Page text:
At Home With: Ben SimsMon 12th Apr
Techno titan, Ben Sims, joins us for today’s installment of At Home With.
Renowned as one of techno’s most skilled exponents, on account of his unyielding energy and fierce yet intricately weaved sets, Ben Sims’ contributions to music have earned him a legendary status . Emerging as a highly in demand DJ in the 90s, his career has now spanned three decades and despite his now veteran status, the UK-born producer continues to push the confines of expectation through his labels such as Theory and Symbolism, the Machine club-nights which shine a spotlight on underappreciated talent and his NTS residency ‘Run it Red’. His passion for all things music has never wavered, showcased perfectly by the inspiringly insightful selections he has chosen for us.
Ben’s selections include Coldcut, James Ruskin, Fix and James Redfield.
A Recent Mix:
PoleGroup Radio - Ben Sims
This is my recent mix up for the ever-reliable Pole Group Radio series from Oscar Mulero. We've been friends since the late 90s, so it was a pleasure to drop a mix for his series finally. It's a typically frenetic session, with a healthy balance of styles, new and old, classic and unreleased. I just about got away with putting Aphex Twin over DJ Godfather, too - I always enjoy throwing a curveball in the mix. I've made it a point to do as many guest podcasts and streams over the past year as possible, partly for selfish reasons as I genuinely miss doing sets 5 to 10 times a month but also because I think it's important to give back. Everyone's affected by what's going on in the world, and if I can help someone forget, or offer some escapism, just for an hour or two, then that's a positive thing.
An All Time Favourite Mix:
Coldcut - Journeys By DJ
Simply the best commercial mix CD/Cassette ever released full stop. I don't think any others even come close to it, to be honest (well, aside from related mixes like DJ Food & DK's 'Now Listen' or 'Raiding The 20th Century'). The skill and patience involved in piecing it together, plus the years of musical knowledge necessary to pull out such a killer selection is insane, but on top of that, the fact that it flows so well and maintains a cohesiveness despite it’s expedition through so many genres is both magical and enviable. I've been a fan of Coldcut since the 80s, was an avid listener of their radio show on Kiss FM, and it's fair to say they're up there with my biggest influences. Being purely into Hip Hop at the time, it was mind-blowing to hear all the different styles they mixed up, and I'm eternally grateful for all the amazing music they introduced me to.
A Recent Release:
James Ruskin - Hang Up
Something forthcoming from my old mate James and it's a killer. I'd confidently go as far as saying it's one of my favourites from him, and there's a lot of gems in his back catalogue. Fusing a UK Broken Beat style with a dramatic UR-esque synth line and an unmistakable tribal feel, I can only imagine this tearing up the place on a wide variety of different dancefloors and can't wait to hear it boneshakingly loud!We actually started working on some music together before the world turned to shit, so hopefully, we can get back in the studio soon and finish the project off. If it's only fractionally as good as this monster, I'll be very happy indeed.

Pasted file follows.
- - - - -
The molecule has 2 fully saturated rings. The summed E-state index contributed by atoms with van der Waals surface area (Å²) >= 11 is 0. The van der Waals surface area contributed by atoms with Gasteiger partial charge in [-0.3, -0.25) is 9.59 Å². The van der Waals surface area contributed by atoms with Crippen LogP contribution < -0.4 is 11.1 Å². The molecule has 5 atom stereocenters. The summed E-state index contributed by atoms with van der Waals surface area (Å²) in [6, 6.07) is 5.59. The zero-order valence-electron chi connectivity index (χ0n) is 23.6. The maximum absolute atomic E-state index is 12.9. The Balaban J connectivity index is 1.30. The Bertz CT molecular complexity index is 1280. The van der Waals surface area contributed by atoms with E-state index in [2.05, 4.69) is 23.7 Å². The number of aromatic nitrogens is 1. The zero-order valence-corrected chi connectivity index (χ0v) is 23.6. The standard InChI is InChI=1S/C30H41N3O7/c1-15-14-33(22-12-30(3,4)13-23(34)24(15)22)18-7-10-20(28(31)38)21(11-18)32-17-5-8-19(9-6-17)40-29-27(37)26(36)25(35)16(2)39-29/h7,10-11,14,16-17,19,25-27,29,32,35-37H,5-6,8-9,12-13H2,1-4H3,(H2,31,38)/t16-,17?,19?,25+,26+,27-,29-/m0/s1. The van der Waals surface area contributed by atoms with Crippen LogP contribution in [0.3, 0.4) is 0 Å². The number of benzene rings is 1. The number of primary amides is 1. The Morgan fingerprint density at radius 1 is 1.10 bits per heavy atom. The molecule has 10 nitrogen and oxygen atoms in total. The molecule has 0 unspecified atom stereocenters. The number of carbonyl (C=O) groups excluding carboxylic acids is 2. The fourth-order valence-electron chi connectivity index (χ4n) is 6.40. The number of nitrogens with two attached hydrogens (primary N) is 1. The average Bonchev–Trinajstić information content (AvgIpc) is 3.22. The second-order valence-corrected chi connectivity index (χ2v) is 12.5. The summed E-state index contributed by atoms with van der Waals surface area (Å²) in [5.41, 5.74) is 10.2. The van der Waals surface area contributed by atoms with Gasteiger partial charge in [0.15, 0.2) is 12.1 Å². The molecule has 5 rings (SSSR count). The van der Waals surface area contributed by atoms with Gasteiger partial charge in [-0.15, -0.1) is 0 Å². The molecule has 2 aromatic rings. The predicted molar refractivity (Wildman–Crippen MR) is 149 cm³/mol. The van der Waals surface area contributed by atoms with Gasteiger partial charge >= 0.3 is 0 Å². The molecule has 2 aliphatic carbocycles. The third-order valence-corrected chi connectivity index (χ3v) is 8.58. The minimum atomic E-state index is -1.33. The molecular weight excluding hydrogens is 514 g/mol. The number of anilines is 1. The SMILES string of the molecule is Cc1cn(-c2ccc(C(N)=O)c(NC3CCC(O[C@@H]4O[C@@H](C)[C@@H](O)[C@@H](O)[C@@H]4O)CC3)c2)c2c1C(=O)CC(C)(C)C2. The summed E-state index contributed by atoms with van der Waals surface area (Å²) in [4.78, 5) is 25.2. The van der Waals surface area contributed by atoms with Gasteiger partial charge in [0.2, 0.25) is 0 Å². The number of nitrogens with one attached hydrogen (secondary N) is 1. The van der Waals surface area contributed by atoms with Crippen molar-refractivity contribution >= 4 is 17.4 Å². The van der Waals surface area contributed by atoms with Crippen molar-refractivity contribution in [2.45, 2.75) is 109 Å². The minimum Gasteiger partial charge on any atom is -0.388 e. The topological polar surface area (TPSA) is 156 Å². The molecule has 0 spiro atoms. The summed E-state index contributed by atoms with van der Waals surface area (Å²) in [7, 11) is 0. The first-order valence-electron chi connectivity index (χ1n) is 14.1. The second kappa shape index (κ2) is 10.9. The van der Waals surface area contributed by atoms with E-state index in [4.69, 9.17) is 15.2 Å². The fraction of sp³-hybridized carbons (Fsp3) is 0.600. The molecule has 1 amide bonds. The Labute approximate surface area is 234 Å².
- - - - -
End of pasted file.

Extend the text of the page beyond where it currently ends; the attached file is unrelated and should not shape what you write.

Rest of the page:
An All Time Favourite Release:
Fix - Flash
Without a doubt, one of my favourite ever Techno tracks. For me, this has every essential element; the funk, the groove, the rawness, and 29 years since its release, I still think it's a masterpiece. Over the years, I've introduced many different people to the original sample it's based on, which for some breaks the spell, but for me, it's why it's so good. It's a lesson in the art of sampling, a masterclass in hearing an element in someone else's music and transforming it into something totally new. Through my early love of Hip Hop, i became fascinated with sampling, and many of my favourite Techno cuts utilise loops and stabs of other records ('E Dancer - Pump The Move', 'BFC/Carl Craig - The Climax', 'Jeff Mills - Reverting', etc). I've always seen it as a positive thing, a way a producer can infuse more of their influences into the music and, to this day, I still regularly use my record collection as source material.
A Good Read:
The Celestine Prophecy by James Redfield
I'm currently reading this fictional story of one man's journey towards self-discovery and really enjoying it. Admittedly it wouldn't be my usual book of choice as I tend to read mostly non-fiction and biographies of people I find interesting, but as this book is concerned with a transitional period in the narrator's life, searching for truth and spirituality, it's very apt right now for what's happening in the world. As well as continuing to put out podcasts, streams and releases on my labels during the pandemic, I've also been doing some soul searching of my own and actively challenging myself by enrolling on a course at a local adult learning centre, so the storyline of the book, even though fiction, definitely feels relatable to my personal journey at the moment, too.
Something To Watch:
Vinyl Documentary by Alan Zweig
I've lost count of the number of times I've watched this excellent doc about obsessive record collectors but it's definitely more than 50 (a fact I'm well aware is also a touch obsessive). As well as being funny, well made and a regular source of quotes, it also highlights the fact many of the collectors are struggling with the rest of their lives and being vinyl junkies is one of the few things they can control. Many other docs about collecting purely frame it as something ultra-cool, which can be true but often it's rooted in something deeper or more personal. I love docs like this ('American Movie', King Of Kong', Story Of Anvil' etc), real-life stories of passion and obsession that are both hilarious and heartfelt at the same time.